NYU to Take Some 50 Students From Puerto Rico for Spring Semester


Free Tuition, Housing, Meal Plan, and Health Insurance for Undergraduates Whose Studies in Puerto Rico Were Disrupted by Hurricanes

photo: Washington Square Park Arch

NYU President Andrew Hamilton today announced that NYU would admit a special cohort of undergraduate students currently enrolled in Puerto Rican colleges whose education was disrupted by the hurricanes that hit the island in September. NYU will cover their tuition for the spring 2018 semester, as well as housing in a student residence hall, a meal plan, and enrollment in NYU’s Student Health Insurance plan.

Applications open today for the NYU Hurricane Maria Assistance Program, and will remain open through December 15, 2017.

“New York City has a deep relationship with Puerto Rico, and so does NYU,” said NYU President Andrew Hamilton. “Through our Faculty Resource Network, we have worked closely with Puerto Rican universities for many years, and feel a strong sense of connection to the higher education community there. We are pleased to make it possible for at least some of Puerto Rico’s college students to be able to carry on their studies here while their home institutions recover. We look forward to welcoming them to our campus in the spring.”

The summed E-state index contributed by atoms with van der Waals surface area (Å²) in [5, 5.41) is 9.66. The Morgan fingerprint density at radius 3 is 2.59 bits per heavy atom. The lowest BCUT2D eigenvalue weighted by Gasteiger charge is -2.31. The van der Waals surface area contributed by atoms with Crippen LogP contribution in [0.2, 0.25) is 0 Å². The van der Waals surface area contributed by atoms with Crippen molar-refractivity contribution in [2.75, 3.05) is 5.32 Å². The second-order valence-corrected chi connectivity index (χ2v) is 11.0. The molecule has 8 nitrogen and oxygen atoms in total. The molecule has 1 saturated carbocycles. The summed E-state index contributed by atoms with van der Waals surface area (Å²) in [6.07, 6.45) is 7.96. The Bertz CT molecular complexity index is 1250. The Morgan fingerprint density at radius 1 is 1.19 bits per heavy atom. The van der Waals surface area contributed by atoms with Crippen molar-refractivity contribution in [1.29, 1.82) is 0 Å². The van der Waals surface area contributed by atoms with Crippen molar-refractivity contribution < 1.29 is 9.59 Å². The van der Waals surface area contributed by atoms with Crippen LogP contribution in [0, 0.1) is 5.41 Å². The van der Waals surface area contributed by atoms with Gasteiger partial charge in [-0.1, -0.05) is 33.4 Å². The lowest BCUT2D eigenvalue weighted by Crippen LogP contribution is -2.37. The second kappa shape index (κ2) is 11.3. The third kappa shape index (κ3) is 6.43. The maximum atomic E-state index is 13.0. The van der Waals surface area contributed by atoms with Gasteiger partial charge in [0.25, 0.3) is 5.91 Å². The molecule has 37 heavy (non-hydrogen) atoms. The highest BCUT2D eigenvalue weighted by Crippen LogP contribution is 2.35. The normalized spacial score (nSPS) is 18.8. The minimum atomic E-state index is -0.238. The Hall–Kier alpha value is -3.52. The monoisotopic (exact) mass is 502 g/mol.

The students will be able to take credit-bearing classes in any NYU undergraduate school, college, or program, provided the class has seats available and the student meets course prerequisites. The University is planning for a cohort of 50 students, though stands prepared to expand the program as capacity allows.

Students will be responsible for the cost of transportation to and from New York, book and other course materials, and any other living expenses. To ensure that the program does not negatively affect schools in Puerto Rico, students will be expected to pay their regular spring tuition to their home campus—although they will attend NYU at no cost.

In 2005, NYU undertook a similar effort to help students displaced from universities in Gulf states in the aftermath of Hurricane Katrina. 

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John Beckman
John Beckman
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